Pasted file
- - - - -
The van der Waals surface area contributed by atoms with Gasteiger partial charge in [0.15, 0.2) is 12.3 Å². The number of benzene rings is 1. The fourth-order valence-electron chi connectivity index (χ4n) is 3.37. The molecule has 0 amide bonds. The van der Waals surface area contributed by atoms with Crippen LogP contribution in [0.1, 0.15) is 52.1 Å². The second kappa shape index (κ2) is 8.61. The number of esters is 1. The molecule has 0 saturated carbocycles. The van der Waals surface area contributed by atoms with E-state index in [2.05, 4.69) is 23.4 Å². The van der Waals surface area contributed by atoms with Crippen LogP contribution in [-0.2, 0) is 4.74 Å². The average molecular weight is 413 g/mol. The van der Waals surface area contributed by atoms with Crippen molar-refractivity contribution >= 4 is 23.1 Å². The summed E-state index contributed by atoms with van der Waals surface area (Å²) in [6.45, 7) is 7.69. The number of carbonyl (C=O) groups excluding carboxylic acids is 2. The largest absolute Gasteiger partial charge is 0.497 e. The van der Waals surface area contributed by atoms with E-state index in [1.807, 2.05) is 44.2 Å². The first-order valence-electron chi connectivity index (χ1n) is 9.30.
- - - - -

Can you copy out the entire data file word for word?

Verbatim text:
The van der Waals surface area contributed by atoms with Gasteiger partial charge in [0.15, 0.2) is 12.3 Å². The number of benzene rings is 1. The fourth-order valence-electron chi connectivity index (χ4n) is 3.37. The molecule has 0 amide bonds. The van der Waals surface area contributed by atoms with Crippen LogP contribution in [0.1, 0.15) is 52.1 Å². The second kappa shape index (κ2) is 8.61. The number of esters is 1. The molecule has 0 saturated carbocycles. The van der Waals surface area contributed by atoms with E-state index in [2.05, 4.69) is 23.4 Å². The van der Waals surface area contributed by atoms with Crippen LogP contribution in [-0.2, 0) is 4.74 Å². The average molecular weight is 413 g/mol. The van der Waals surface area contributed by atoms with Crippen molar-refractivity contribution >= 4 is 23.1 Å². The summed E-state index contributed by atoms with van der Waals surface area (Å²) in [6.45, 7) is 7.69. The number of carbonyl (C=O) groups excluding carboxylic acids is 2. The largest absolute Gasteiger partial charge is 0.497 e. The van der Waals surface area contributed by atoms with E-state index in [1.807, 2.05) is 44.2 Å². The first-order valence-electron chi connectivity index (χ1n) is 9.30.